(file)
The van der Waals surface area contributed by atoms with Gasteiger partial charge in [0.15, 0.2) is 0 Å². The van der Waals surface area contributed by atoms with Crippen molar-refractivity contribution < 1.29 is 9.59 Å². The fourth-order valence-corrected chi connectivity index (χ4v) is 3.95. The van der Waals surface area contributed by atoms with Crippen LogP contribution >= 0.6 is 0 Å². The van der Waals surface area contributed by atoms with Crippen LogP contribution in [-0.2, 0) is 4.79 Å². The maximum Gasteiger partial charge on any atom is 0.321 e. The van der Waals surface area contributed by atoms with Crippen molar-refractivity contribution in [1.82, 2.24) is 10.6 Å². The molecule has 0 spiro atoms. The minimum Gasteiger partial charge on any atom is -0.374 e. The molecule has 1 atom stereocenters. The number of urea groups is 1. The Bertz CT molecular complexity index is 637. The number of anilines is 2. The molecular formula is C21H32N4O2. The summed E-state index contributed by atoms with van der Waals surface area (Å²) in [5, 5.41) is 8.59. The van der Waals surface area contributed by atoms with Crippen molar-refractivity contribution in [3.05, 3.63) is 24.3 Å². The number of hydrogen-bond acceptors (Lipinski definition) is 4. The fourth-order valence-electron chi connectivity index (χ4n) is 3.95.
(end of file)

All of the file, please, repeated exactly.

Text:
The van der Waals surface area contributed by atoms with Gasteiger partial charge in [0.15, 0.2) is 0 Å². The van der Waals surface area contributed by atoms with Crippen molar-refractivity contribution < 1.29 is 9.59 Å². The fourth-order valence-corrected chi connectivity index (χ4v) is 3.95. The van der Waals surface area contributed by atoms with Crippen LogP contribution >= 0.6 is 0 Å². The van der Waals surface area contributed by atoms with Crippen LogP contribution in [-0.2, 0) is 4.79 Å². The maximum Gasteiger partial charge on any atom is 0.321 e. The van der Waals surface area contributed by atoms with Crippen molar-refractivity contribution in [1.82, 2.24) is 10.6 Å². The molecule has 0 spiro atoms. The minimum Gasteiger partial charge on any atom is -0.374 e. The molecule has 1 atom stereocenters. The number of urea groups is 1. The Bertz CT molecular complexity index is 637. The number of anilines is 2. The molecular formula is C21H32N4O2. The summed E-state index contributed by atoms with van der Waals surface area (Å²) in [5, 5.41) is 8.59. The van der Waals surface area contributed by atoms with Crippen molar-refractivity contribution in [3.05, 3.63) is 24.3 Å². The number of hydrogen-bond acceptors (Lipinski definition) is 4. The fourth-order valence-electron chi connectivity index (χ4n) is 3.95.